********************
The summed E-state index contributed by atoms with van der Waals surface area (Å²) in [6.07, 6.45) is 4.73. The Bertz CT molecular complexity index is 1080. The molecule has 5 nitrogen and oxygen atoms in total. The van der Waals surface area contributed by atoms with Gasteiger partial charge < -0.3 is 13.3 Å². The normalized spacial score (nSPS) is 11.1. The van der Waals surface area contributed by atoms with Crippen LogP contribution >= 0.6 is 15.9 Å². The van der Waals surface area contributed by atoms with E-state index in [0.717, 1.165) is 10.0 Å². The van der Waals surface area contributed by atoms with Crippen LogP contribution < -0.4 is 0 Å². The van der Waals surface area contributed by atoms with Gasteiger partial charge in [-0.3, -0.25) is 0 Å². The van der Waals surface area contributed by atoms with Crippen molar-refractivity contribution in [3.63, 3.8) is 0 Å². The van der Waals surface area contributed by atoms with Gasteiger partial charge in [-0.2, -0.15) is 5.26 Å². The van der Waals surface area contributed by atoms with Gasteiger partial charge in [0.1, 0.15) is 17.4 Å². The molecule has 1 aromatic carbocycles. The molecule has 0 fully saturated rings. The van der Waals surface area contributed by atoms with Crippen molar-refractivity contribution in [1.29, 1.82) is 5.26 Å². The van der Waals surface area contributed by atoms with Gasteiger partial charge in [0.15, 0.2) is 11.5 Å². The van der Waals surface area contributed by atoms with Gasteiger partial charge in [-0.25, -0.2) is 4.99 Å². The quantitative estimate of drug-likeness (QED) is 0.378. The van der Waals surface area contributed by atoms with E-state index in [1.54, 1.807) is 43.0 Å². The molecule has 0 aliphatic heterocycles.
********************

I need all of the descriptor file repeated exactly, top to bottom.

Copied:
The summed E-state index contributed by atoms with van der Waals surface area (Å²) in [6.07, 6.45) is 4.73. The Bertz CT molecular complexity index is 1080. The molecule has 5 nitrogen and oxygen atoms in total. The van der Waals surface area contributed by atoms with Gasteiger partial charge < -0.3 is 13.3 Å². The normalized spacial score (nSPS) is 11.1. The van der Waals surface area contributed by atoms with Crippen LogP contribution >= 0.6 is 15.9 Å². The van der Waals surface area contributed by atoms with E-state index in [0.717, 1.165) is 10.0 Å². The van der Waals surface area contributed by atoms with Crippen LogP contribution < -0.4 is 0 Å². The van der Waals surface area contributed by atoms with Gasteiger partial charge in [-0.3, -0.25) is 0 Å². The van der Waals surface area contributed by atoms with Crippen molar-refractivity contribution in [3.63, 3.8) is 0 Å². The van der Waals surface area contributed by atoms with Gasteiger partial charge in [-0.2, -0.15) is 5.26 Å². The van der Waals surface area contributed by atoms with Gasteiger partial charge in [0.1, 0.15) is 17.4 Å². The molecule has 1 aromatic carbocycles. The molecule has 0 fully saturated rings. The van der Waals surface area contributed by atoms with Crippen molar-refractivity contribution in [1.29, 1.82) is 5.26 Å². The van der Waals surface area contributed by atoms with Gasteiger partial charge in [0.15, 0.2) is 11.5 Å². The van der Waals surface area contributed by atoms with Gasteiger partial charge in [-0.25, -0.2) is 4.99 Å². The quantitative estimate of drug-likeness (QED) is 0.378. The van der Waals surface area contributed by atoms with E-state index in [1.54, 1.807) is 43.0 Å². The molecule has 0 aliphatic heterocycles.